How to design for a roll forming machine?

Roll forming can be a good way for businesses in the metal fabrication business to maximize their production and efficiency and grow their profit margins.

Posted on Friday, December 31, 2021

It is regarded in the industry as a highly cost-effective way to achieve a quality product. During the roll forming process, these highly efficient machines can reduce the weight of your end product, streamline and simplify the product design and eliminate secondary fabrication requirements.

Is a roll forming machine right for your design?

Roll forming machines have many parts, each working in harmony together to achieve a precise result to exact specifications time and time again. If you decide to invest in one and design your product around one, it is essential first to understand whether a roll forming machine will best suit your business needs.

A roll-forming machine runs coiled metal through different tooling stations, which gradually shape your product into the final cross-section profile. Roll forming is ideal if you want high-volume production of a uniform product. Roll forming machines also have additional inline capabilities like punching and stamping. They can manipulate high-strength metal, and you aren't restricted by length (bar the length of the coil that's fed into the machine).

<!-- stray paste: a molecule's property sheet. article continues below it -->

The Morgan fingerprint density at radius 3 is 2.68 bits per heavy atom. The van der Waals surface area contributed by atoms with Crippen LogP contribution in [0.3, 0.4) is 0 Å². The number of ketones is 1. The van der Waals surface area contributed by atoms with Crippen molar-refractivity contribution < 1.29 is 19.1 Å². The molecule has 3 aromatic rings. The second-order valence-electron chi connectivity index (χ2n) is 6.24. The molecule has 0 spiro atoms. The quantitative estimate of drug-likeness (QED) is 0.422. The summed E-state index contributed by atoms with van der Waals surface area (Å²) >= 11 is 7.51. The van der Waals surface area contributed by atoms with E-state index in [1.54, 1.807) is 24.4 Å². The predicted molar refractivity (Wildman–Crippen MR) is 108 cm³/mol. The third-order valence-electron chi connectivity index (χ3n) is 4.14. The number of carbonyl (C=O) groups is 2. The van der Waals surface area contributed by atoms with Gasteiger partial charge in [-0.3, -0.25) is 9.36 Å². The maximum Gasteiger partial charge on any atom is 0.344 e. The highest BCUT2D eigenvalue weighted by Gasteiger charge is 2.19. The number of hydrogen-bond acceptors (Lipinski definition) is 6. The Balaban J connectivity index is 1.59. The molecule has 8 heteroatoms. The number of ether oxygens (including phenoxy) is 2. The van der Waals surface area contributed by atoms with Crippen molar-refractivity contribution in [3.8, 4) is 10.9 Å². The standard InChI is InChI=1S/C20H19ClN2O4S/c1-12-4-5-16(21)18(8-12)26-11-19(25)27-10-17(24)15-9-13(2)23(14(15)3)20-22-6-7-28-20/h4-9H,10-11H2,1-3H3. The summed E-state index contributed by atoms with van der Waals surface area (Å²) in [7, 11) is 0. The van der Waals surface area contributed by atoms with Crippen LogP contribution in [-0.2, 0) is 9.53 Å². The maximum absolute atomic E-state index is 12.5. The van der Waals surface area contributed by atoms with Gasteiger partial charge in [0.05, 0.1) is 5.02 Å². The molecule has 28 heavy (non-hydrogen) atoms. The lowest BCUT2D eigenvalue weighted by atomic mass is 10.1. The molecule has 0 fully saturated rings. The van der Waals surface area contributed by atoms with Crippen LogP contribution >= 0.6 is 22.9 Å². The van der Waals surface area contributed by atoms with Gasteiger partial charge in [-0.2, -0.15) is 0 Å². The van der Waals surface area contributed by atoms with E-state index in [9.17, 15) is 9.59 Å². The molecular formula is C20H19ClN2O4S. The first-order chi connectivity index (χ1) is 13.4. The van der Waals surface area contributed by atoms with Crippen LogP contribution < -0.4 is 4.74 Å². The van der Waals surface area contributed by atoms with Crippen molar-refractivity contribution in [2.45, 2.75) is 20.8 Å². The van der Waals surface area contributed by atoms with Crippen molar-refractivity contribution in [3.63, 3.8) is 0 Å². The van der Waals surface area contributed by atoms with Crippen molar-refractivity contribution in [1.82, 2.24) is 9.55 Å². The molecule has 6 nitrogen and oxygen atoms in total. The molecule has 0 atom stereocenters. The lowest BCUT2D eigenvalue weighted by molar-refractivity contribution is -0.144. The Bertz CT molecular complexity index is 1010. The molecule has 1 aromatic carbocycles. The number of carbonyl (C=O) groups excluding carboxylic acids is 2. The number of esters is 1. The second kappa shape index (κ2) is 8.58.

Capabilities and costs

Designing for a roll forming machine means evaluating the capabilities of the machine versus the costs of material and other expenses to ensure your design will be profitable.

Selecting the right materials

The right choice of material for your product is a massive design consideration, and choosing the right one will undoubtedly save you time, money, and stress in the long term. You need to understand which materials can be used in a roll former - aluminum and steel are the most common as they are robust and durable and will hold their shape even when manipulated by the machine. However, other materials such as copper, lead, and brass can all be roll-formed too.

Tooling costs

Tooling costs are also essential to consider when designing for a roll former. Tooling expenses are an upfront cost that can stretch some businesses, but you should feel confident that the investment is worth it by projecting the long-term savings.

Sourcing requirements

Your current sourcing needs may change dramatically should you start to design your products for a roll former. Identifying reputable stockists and forming solid relationships with them is an intelligent plan from the outset. Ensure that they will be able to cope with your higher demands. If you aren't sure how to assess your sourcing needs, a more experienced roll forming partner should be able to advise you.

Forecasting and managing cash flow

Forecasting is crucial if you decide to enter into the metal roll forming business. Because of such machines' high production volume and efficiency, there is very little room to make mistakes. The ability to forecast with accuracy will play a big part in your business success.

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